Index of Seven-Note Scales Known in the Art

Near the beginning of the Middle Ages, the term ‘Mode’ referred only to the 7 unique scales that could be based within the Diatonic Scale, which holds the Major Scale. A Melody was created around any one of the 7 notes, treating it as a root-note which would stay tonally emphasized by the melody throughout the duration of the passage. The respect found of these primary modes is perhaps one of the most important milestones in harmony theory’s history. A distinct Mood is projected from each Mode.

Of the Diatonic Scale; Common in Most Music:

Present Modary Name:


Technical Name:

Traditional Name:

Main Red


Lydian Mode

Main Orange


Ionian Mode

Major Scale

Main Yellow


Mixolydian Mode

Main Green


Dorian Mode

Main Blue


Aeolian Mode

Natural Minor Scale

Main Indigo


Phrygian Mode

Main Violet


Locrian Mode

Inevitably harmonization developed further, and songs became more sophisticated while harmony theory tried to stay in par with the new songs. Meanwhile, theorists were distracted by a mathematical phenomenon called the Harmonic Series, which is responsible for the creation of tone itself. They believed it should be adhered to for our tuning as well. Thus Equal-Temperament, which is the foundation of the chromatic tuning that we use today, was hardly dreamed of. Composers were creating newer progressions that only new mathematical concepts could explain, and there was no justification of the math of equal-temperament until the 16th century.

Around the time that equal-temperament was being discussed along with great efforts to compromise between equal-temperament and the harmonic series, classical harmony was frequently utilizing variances of the diatonic minor scale, namely: the harmonic minor scale and the melodic minor scale. Now that equal-temperament is a part of our modern scientific understanding, we are beginning to accept the fact that both the harmonic minor scale and the melodic minor scale also each have seven modes.

Of Melodic Minor; common in Jazz Harmony:

Present Modary Name:


Estimated Name:

Traditional Name:

Sub Red


Lydian #5 Mode

Lydian Augmented Sc.

Sub Orange


Lydian b7 Mode

Acoustic Scale

Sub Yellow


Ionian b3 Mode

Melodic Minor Scale

Sub Green


Mixolydian b6 Mode

Major-Minor Scale

Sub Blue


Dorian b2 Mode

Sub Indigo


Aeolian b5 Mode

Half-Diminished Scale

Sub Violet


Superlocrian Mode

Altered Scale

Of Harmonic Minor; common in Classical Harmony:

Present Modary Name:


Estimated Name:

Traditional Name:

North Red


Lydian #2 Mode

North Orange


Ionian #5 Mode

North Yellow


Dorian #4 Mode

Ukrainian Dorian Scale

North Green


Aeolian #7 Mode

Harmonic Minor Scale

North Blue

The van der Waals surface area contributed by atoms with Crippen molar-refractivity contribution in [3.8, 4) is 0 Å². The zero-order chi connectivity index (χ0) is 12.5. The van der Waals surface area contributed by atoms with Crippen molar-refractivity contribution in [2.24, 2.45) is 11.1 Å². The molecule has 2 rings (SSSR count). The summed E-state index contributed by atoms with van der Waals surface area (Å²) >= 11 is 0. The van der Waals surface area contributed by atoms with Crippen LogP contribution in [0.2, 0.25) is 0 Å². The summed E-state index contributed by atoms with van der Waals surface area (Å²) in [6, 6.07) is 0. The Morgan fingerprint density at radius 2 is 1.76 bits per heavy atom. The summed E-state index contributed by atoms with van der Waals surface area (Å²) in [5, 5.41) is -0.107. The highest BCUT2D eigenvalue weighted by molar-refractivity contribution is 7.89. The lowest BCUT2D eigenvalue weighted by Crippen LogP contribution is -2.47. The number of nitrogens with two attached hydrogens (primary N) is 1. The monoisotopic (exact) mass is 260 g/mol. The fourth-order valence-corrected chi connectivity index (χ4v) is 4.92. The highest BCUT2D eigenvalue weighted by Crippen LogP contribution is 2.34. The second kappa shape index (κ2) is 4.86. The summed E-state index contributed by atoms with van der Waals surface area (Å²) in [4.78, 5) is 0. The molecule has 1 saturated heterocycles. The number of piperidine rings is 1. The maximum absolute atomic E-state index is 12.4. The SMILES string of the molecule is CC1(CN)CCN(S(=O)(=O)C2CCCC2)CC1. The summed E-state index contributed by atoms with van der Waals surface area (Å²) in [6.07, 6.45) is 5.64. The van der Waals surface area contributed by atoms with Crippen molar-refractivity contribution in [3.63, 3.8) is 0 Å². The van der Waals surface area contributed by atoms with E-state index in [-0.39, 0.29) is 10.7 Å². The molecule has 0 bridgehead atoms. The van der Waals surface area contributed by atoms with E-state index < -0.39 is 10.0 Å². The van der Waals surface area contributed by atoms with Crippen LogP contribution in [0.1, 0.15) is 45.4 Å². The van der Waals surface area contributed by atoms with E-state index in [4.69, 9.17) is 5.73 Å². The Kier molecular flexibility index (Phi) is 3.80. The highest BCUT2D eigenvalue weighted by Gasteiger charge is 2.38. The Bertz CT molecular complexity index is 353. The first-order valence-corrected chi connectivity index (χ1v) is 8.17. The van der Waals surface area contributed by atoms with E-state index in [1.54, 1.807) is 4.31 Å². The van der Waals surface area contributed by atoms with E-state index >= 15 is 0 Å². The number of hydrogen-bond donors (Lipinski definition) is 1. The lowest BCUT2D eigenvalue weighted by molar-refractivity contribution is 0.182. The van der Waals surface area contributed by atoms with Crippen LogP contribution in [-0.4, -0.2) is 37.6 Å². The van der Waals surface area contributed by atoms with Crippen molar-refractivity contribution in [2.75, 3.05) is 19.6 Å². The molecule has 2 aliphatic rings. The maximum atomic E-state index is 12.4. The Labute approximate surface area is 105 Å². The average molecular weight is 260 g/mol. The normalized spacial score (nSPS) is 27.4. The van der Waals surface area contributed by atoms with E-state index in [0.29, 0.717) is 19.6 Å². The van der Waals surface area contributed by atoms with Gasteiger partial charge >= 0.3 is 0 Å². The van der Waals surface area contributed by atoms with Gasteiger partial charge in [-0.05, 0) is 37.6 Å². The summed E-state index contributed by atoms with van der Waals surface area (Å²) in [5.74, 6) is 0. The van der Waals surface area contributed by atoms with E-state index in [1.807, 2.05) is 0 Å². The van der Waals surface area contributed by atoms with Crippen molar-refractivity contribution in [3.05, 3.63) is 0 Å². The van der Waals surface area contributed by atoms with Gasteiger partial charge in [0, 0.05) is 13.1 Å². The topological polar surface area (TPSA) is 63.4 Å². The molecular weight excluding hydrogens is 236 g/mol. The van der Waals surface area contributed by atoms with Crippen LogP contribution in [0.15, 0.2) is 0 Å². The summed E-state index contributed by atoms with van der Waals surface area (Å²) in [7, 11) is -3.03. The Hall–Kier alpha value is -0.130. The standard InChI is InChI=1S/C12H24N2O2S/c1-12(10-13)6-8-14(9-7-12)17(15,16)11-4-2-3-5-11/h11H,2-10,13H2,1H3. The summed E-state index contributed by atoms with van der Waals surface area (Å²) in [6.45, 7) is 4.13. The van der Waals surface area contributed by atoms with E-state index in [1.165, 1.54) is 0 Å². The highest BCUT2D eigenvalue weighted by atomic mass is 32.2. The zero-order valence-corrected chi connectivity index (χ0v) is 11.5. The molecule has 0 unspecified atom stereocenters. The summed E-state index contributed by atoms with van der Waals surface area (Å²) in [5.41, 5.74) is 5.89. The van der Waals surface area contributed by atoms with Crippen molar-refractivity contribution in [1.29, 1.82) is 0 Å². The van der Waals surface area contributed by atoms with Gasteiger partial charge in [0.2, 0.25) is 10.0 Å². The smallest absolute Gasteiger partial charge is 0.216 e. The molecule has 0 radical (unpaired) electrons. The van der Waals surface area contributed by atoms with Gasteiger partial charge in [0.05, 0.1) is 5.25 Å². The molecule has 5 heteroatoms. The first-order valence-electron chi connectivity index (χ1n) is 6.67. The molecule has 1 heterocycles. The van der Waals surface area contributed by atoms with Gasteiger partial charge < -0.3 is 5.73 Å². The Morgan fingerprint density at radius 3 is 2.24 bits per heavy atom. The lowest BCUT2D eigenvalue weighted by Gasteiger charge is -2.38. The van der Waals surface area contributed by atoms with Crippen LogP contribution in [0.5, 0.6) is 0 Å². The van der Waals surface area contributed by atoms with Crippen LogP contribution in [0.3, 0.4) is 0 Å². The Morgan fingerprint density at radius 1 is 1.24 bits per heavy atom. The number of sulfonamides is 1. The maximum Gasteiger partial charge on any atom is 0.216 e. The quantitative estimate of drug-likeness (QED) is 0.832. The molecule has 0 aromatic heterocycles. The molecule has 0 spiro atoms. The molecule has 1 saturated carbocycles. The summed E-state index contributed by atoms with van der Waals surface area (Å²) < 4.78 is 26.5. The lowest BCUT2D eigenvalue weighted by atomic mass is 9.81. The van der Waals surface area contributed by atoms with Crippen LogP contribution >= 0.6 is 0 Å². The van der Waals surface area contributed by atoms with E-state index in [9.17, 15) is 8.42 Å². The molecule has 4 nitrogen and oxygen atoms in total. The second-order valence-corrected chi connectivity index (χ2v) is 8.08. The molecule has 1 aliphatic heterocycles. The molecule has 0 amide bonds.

Mixolydian b2b6

Phrygian Dominant Sc.

North Indigo


Phrygian b5 Mode

North Violet


Superlocrian bb7 Mode

A Scale is defined as any fixed set of notes within an octave, while a Mode is defined more specifically as any fixed qualified set of only 7 of the 12 chromatic notes available within an octave. The qualifications of modes are provided by this new modal system. A mode is inately a member of a Spectrum containing seven modes.

The Modary™ System provides color labeling for each of its 119 qualified modes; these modes are collectively members of 17 unique spectrums. So in this system the modes can be labeled briefly with an abbreviation of their spectrum followed by an abbreviation of their color, for example: MB for Main Blue. For simplicity's sake, the Modal Surf™ tool is providing chordal accompaniment for only 25 of the system's most melodic modes (only 8 of the spectrums); however, all 119 modes were necessary to the underlying correlation upon which the Modal Harmony Map was established.

Present Modary Name:


Estimated Name:

Traditional Name:

North Green


Aeolian #7 Mode

Harmonic Minor Scale

South Yellow


Ionian b6 Mode

Harmonic Major Scale

Some of the system's spectrums are independantly balanced while others like North and South are graphically opposite. The most melodic mode of the North Spectrum is shown again above, along with the most melodic mode of the South Spectrum. The following is a list of more of the system's modes which are already being recognized in the art as valid scales:

Present Modary Name:


Estimated Name:

Traditional Name:

Reflective Green


Double Harmonic Scale

Reflective Yellow


Hungarian Minor Scale

East Green


Aeolian #4 Mode

Gypsy Scale

East Blue


Phrygian #7 Mode

Neapolitan Minor Sc.

Dissolving Green


Neapolitan Major Sc.

Dissolving Blue


Major Locrian Scale

Sugar Blue


Persian Scale

The modes listed on this page are those which are already commonly known in the art. In addition to these, the Modary System introduces other modal-scales which are necessary for the system to function. Some of these are equally melodic in nature to those above, while others are too strange in sound to be alone presented. Nevertheless, they are all necessary for the Map of Harmony to be obtained. With this map, we can explain how Modulation works and how to build scales containing more than 7 notes. Add the dimension of time, and the map is able to reveal physical circumstances that exert influence on Tonality within Music-Space.

Helpful insight for the above article was obtained at the following:

All-Piano-Scales.Com: Musical-Modes

Wikipedia: List of Musical Scales and Modes

The Modary